People might wonder what economics and the Buddha-dharma have to do with each other. In many ways, they seem to have different purposes. However, if we compare the tenets of the dharma with the economic paradigm that currently drives global society, we see that there are many links. For a clear picture, we can examine our own lives – our motivations, our place in the world, what’s most important to us, and what makes our lives meaningful. Can we thrive in today’s world and walk the path of our teachings at the same time?
Although one of the basic principles of the dharma is ahimsa, non-harming, our grasping is causing irreparable damage to the ecosystem for plants, animals, and humans alike. All kinds of living beings are displaced, exploited, abused, and needlessly killed. Poverty and income inequality leads to suffering, frustration and anger among people, giving rise to crime, war, and even terrorism. ough we may turn a blind eye, nobody is insulated from this growing tragedy, for all life is interdependent.
To study the dharma is to study the self. is necessarily brings us to become aware of our connection to the world, indeed to all life, past, present and future, thanks to the interdependent nature of all things. Therefore, we must learn to be aware not only of our own thoughts, feelings, and intentions, but also of the environment in which we interact. Though human nature has not changed in thousands of years, modern developments have magnified some of the challenges that people face as they try to lead satisfying lives. We must understand both the prevalent forces in our world, and how our teachings can give us a perspective that will help us to live sustainable and meaningful lives.
The purpose of this brief pamphlet is to initiate deeper awareness not only of oneself, but also of the global environment. We live in a world in which nations espouse the delusion that prosperity, and therefore flourishing, depends on economic growth. e success of corporations relies on unlimited growth, and in order to achieve this, they must create endless desire and discontent so that there will always be more consumers for more products, using more resources at the least cost for the greatest profits. Much is made of Gross National Product (GNP) but GNP does not include diverse factors that contribute to our quality of life, such as wellbeing, family relationships and caregiving, nature, community activities, donating, volunteering, and spirituality and religion.
On the contrary, in order to get people to consume more, producers intensify our senses of greed, aversion, and delusion. The Buddha-dharma names these as the causes of dukkha (suffering, dissatisfaction, dis-ease). By increasing the feeling of lack through such strategies as advertising, planned obsolescence, new (unnecessary) items, and even scientifically researched ways to stimulate craving in food products, society comes to believe that it can’t be happy without these goods. Because people want to chase pleasure and avoid pain instead of understanding that dukkha is an unavoidable fact of life, the offerings are endless – from drugs to instant easy credit. With the proliferation of technology, people everywhere see and crave the bounty that is endlessly promoted. Moreover, they are always ready to believe the delusion that there is nothing more important than the self.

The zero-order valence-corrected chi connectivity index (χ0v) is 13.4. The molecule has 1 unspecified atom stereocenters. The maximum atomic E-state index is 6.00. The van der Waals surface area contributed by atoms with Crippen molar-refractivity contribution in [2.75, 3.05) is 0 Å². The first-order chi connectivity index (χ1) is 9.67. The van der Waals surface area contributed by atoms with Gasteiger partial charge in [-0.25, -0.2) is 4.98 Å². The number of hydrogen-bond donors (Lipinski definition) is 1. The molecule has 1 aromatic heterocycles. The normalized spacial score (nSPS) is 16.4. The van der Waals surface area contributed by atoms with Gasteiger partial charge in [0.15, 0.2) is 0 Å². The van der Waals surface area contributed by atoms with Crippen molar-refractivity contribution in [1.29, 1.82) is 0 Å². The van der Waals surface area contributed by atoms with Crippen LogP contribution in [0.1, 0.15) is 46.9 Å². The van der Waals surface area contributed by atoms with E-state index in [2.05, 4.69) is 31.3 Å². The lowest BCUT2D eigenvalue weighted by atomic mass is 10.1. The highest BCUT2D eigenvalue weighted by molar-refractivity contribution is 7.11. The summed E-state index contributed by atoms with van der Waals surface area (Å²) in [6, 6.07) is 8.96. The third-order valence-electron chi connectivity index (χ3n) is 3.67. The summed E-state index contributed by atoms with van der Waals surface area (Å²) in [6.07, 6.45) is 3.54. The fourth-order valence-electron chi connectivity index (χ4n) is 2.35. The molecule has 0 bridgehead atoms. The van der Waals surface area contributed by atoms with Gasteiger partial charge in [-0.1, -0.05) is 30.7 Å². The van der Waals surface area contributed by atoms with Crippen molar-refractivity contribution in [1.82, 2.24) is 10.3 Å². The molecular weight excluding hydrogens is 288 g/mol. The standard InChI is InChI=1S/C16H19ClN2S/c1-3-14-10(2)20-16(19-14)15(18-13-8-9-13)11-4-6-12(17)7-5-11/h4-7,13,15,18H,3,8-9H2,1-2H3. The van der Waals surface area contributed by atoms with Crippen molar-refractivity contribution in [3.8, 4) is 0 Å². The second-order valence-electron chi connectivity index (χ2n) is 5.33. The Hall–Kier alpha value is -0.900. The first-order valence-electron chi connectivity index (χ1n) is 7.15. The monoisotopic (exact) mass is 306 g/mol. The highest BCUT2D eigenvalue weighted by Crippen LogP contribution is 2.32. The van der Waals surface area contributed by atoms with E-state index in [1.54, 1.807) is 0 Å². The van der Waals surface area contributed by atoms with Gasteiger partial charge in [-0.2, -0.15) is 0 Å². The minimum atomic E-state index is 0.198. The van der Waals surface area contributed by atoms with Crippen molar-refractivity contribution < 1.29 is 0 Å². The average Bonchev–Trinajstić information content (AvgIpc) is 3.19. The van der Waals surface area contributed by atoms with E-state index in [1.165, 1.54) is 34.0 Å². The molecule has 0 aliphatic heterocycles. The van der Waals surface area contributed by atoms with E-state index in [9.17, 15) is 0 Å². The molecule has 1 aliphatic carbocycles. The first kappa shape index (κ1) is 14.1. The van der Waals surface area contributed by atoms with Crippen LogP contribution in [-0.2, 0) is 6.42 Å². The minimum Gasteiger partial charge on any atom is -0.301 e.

Our consumer society comes at a high cost. Though one of the basic principles of the dharma is ahimsa, non-harming, our grasping is causing irreparable damage to the ecosystem for plants, animals, and humans alike. All kinds of living beings are displaced, exploited, abused, and needlessly killed. Poverty and income inequality leads to suffering, frustration and anger among people, giving rise to crime, war, and even terrorism. Though we may turn a blind eye, nobody is insulated from this growing tragedy, for all life is interdependent.
Nembutsu: Mindful of the Great Compassion
We need to take a moment to pause in our daily actions and reflect on our relationship to the world we touch. It may seem simple to purchase an item, but if we think about the unseen related costs, we may be brought to realize how much unconditional compassion we receive from the in nite web of all life that makes the product available to us. If this gives rise to a deeper sense of gratitude, our actions may become more skilful so that we will be brought to make choices that bene t not only ourselves, but also others. Rather than the pursuit of elusive personal material happiness, our life process will be characterized by meaning and wellbeing within the great wisdom of immeasurable life.
- recognize the interdependence of all life
- mitigate harming
- benefit everyone rather than the individual
- encourage appreciation of and respect for the environment
- promote peace and harmony
- be aware of consumer manipulation and our relationship to it
- reflect and start the conversation with others
- be mindful of what we already receive from life regardless of our imperfections
- make choices that cause the least harm and waste and provide the most good
- educate ourselves not only about the dharma but also about the systems that provide the framework for our society
- take actions accordingly to the best of our ability to change what needs to be changed
- act for the benefit not only of ourselves but for the benefit of all beings
Rev. Patricia Usuki, San Fernando Valley Hongwanji Buddhist Temple